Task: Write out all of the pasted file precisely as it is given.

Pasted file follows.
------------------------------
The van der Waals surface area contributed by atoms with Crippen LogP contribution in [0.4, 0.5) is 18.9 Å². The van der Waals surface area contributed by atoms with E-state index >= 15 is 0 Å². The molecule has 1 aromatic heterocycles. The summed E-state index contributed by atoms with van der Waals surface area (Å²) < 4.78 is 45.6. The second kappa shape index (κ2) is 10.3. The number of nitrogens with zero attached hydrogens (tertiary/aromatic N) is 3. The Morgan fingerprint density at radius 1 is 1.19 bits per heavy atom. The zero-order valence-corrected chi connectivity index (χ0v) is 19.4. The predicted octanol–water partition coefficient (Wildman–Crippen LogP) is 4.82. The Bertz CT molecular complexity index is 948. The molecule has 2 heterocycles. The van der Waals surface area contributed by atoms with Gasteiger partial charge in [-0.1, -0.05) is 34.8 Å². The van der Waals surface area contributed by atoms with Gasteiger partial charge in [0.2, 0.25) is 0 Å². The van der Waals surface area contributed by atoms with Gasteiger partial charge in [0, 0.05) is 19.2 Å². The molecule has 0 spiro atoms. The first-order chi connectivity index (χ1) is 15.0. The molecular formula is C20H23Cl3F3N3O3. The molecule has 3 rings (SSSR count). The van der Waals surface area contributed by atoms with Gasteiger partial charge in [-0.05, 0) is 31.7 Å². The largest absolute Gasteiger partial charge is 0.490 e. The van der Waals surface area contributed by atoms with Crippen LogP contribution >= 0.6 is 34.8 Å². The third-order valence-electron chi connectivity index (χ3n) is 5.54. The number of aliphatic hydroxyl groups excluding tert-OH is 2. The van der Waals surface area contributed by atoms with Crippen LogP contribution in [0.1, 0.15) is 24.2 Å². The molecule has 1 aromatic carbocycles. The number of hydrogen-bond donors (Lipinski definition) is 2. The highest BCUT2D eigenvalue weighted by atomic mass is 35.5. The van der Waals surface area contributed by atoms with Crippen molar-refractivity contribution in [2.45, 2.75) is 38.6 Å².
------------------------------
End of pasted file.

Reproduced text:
The van der Waals surface area contributed by atoms with Crippen LogP contribution in [0.4, 0.5) is 18.9 Å². The van der Waals surface area contributed by atoms with E-state index >= 15 is 0 Å². The molecule has 1 aromatic heterocycles. The summed E-state index contributed by atoms with van der Waals surface area (Å²) < 4.78 is 45.6. The second kappa shape index (κ2) is 10.3. The number of nitrogens with zero attached hydrogens (tertiary/aromatic N) is 3. The Morgan fingerprint density at radius 1 is 1.19 bits per heavy atom. The zero-order valence-corrected chi connectivity index (χ0v) is 19.4. The predicted octanol–water partition coefficient (Wildman–Crippen LogP) is 4.82. The Bertz CT molecular complexity index is 948. The molecule has 2 heterocycles. The van der Waals surface area contributed by atoms with Gasteiger partial charge in [-0.1, -0.05) is 34.8 Å². The van der Waals surface area contributed by atoms with Gasteiger partial charge in [0.2, 0.25) is 0 Å². The van der Waals surface area contributed by atoms with Gasteiger partial charge in [0, 0.05) is 19.2 Å². The molecule has 0 spiro atoms. The first-order chi connectivity index (χ1) is 15.0. The molecular formula is C20H23Cl3F3N3O3. The molecule has 3 rings (SSSR count). The van der Waals surface area contributed by atoms with Gasteiger partial charge in [-0.05, 0) is 31.7 Å². The largest absolute Gasteiger partial charge is 0.490 e. The van der Waals surface area contributed by atoms with Crippen LogP contribution >= 0.6 is 34.8 Å². The third-order valence-electron chi connectivity index (χ3n) is 5.54. The number of aliphatic hydroxyl groups excluding tert-OH is 2. The van der Waals surface area contributed by atoms with Crippen LogP contribution in [0.1, 0.15) is 24.2 Å². The molecule has 1 aromatic carbocycles. The number of hydrogen-bond donors (Lipinski definition) is 2. The highest BCUT2D eigenvalue weighted by atomic mass is 35.5. The van der Waals surface area contributed by atoms with Crippen molar-refractivity contribution in [2.45, 2.75) is 38.6 Å².